Telefe threatens with legal action against Cuevana

Juan Pablo Conti | 19-11-2011

Argentine broadcaster Telefe is said to be considering suing Cuevana, a website that has gained notoriety for becoming Latin America's most successful over-the-top (OTT) player by allegedly infringing intellectual property laws.

Argentine newspaper La Nación revealed that lawyers from Telefe (a TV channel owned by Spanish group Telefónica) and Cuevana held an informal meeting in which attempts were made to resolve the issue amicably.

Such attempts not only appear to have failed but the Telefe lawyers have been quoted by their Cuevana counterparts as having threatened them with launching a legal case in the next few days: "We warned you several times; you had your chance," the Telefe lawyers said according to Cuevana sources cited by La Nación.

Telefe argues that Cuevana not only facilitates the illegal VOD streaming of some if its TV content but also flagrantly simulcasts the Buenos Aires channel's live TV output on the portal. A Cuevana spokesperson said that the linear Telefe feed was no longer available on the site – admitting that at some point it was.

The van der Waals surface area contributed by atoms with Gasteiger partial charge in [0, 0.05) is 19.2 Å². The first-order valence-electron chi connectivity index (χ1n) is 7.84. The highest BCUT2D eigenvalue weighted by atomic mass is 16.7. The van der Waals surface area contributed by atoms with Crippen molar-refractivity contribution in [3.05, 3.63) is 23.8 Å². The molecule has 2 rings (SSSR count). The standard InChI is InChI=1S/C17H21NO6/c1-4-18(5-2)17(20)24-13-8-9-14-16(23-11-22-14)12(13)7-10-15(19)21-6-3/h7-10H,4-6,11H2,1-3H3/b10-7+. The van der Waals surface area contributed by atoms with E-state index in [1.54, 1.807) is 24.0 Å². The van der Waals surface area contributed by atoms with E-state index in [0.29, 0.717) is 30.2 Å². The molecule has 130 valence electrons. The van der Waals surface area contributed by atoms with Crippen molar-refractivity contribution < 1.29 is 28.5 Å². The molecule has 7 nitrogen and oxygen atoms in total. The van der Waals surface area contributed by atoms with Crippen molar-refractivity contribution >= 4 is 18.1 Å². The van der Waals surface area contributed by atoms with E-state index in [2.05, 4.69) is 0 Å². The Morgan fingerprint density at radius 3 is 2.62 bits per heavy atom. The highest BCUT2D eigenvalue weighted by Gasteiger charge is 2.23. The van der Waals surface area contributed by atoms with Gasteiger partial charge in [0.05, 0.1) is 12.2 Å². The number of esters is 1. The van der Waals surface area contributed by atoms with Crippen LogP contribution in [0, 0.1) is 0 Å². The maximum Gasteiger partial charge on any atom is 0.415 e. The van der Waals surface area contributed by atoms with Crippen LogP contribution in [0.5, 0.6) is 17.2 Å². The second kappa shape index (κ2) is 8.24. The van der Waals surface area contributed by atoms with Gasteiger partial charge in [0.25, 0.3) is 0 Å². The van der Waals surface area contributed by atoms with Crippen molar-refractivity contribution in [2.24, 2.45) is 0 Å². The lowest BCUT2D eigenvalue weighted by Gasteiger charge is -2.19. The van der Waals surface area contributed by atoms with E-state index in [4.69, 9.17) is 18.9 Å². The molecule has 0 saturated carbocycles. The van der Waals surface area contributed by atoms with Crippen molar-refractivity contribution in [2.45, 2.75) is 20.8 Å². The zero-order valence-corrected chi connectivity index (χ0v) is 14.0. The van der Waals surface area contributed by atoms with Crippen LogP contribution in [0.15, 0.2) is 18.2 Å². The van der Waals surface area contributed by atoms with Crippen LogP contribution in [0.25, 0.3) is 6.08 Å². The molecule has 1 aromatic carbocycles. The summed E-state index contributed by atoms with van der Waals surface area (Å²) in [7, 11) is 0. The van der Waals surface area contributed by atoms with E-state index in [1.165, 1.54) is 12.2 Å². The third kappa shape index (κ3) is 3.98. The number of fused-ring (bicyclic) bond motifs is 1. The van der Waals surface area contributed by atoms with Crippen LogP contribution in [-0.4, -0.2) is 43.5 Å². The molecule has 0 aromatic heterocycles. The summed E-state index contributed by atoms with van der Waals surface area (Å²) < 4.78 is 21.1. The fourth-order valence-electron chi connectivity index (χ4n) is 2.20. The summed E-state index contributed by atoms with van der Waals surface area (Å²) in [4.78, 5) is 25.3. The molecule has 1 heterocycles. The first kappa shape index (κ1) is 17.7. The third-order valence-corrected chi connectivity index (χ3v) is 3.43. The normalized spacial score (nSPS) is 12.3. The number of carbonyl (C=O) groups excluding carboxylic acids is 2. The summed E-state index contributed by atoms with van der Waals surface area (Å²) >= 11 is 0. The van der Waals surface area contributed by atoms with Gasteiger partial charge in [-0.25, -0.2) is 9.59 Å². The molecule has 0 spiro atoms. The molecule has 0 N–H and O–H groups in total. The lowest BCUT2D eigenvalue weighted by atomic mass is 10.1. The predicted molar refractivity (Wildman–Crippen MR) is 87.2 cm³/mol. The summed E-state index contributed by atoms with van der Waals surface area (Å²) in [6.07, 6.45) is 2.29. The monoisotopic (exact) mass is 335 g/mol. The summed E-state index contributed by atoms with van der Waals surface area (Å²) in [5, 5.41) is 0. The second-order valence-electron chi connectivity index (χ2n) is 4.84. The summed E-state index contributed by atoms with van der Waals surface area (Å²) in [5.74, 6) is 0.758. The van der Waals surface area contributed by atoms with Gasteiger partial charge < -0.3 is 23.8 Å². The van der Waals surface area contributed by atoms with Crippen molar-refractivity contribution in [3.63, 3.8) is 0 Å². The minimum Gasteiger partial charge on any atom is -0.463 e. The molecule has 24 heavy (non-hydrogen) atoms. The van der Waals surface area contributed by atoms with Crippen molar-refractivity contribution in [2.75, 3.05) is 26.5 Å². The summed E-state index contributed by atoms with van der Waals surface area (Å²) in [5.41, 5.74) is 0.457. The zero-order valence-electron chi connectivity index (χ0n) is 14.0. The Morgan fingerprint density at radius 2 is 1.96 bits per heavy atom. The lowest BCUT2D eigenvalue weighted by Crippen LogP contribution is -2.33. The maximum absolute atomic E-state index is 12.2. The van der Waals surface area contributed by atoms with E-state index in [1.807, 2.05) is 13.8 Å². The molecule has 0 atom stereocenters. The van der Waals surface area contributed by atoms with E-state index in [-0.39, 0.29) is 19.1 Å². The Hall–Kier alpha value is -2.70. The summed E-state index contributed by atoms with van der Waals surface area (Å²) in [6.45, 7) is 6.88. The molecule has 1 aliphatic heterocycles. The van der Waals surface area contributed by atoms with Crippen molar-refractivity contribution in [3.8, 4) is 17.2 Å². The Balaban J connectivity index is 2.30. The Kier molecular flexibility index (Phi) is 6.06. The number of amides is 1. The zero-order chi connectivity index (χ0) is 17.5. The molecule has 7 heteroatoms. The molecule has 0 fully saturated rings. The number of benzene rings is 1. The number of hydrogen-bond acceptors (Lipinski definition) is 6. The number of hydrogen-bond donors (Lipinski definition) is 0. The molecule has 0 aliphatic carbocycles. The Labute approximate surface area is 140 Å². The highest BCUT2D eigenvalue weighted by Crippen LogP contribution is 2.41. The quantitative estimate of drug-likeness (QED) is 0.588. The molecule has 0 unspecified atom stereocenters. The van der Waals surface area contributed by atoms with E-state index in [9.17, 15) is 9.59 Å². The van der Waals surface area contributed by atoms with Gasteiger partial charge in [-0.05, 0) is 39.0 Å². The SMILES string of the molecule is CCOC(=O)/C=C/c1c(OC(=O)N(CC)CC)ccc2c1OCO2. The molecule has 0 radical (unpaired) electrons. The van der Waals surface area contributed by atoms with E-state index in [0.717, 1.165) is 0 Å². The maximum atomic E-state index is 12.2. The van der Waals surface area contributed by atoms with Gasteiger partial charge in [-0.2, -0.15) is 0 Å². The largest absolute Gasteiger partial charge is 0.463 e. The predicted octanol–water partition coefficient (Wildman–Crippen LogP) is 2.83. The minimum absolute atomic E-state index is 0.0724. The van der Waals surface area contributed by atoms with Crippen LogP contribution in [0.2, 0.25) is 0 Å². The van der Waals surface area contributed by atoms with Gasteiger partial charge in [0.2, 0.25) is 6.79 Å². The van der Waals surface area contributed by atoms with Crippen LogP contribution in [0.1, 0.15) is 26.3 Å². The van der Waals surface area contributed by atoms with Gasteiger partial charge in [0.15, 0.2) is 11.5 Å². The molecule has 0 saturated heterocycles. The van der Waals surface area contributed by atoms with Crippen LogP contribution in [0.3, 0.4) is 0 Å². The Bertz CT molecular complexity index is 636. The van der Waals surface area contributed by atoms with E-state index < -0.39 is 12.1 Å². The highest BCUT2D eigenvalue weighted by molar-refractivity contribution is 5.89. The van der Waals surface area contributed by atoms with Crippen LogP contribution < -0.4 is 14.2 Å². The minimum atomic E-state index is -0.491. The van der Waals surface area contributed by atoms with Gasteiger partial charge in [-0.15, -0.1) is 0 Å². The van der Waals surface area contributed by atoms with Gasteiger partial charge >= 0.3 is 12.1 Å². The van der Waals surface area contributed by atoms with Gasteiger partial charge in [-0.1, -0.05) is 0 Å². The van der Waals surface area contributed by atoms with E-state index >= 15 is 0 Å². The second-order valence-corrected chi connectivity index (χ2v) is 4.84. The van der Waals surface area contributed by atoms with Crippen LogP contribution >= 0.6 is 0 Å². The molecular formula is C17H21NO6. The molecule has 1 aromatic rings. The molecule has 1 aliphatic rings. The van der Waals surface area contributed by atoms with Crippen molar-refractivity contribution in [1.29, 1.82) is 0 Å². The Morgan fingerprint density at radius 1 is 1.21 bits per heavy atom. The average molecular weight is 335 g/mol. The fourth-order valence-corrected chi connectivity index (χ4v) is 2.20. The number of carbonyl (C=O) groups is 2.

At the beginning of this year, Telefónica became one of the first companies to launch a legal OTT video service in the country, called OnVideo. Other telephony players soon followed suit, including Telecom Argentina with ArnetPlay and Grupo Telmex's Claro with Ideas Entretenimiento. Netflix, of course, is the other big contender in this sector.

But the single biggest obstacle that these OTT companies have faced so far is the success that Cuevana has enjoyed. The start-up does not charge a penny, offers most Hollywood blockbusters and popular TV series (some of them available just hours following their US airing, complete with Spanish subtitles) and already boasts 12 million unique monthly users.

The Cuevana developers have insisted time and time again that – by indexing content, not uploading it directly to any servers of their own – all they do is simply help Internet users connect with video content that is already available on the web anyway.

Now, it appears, the time has come to convince the judges that such a model is valid.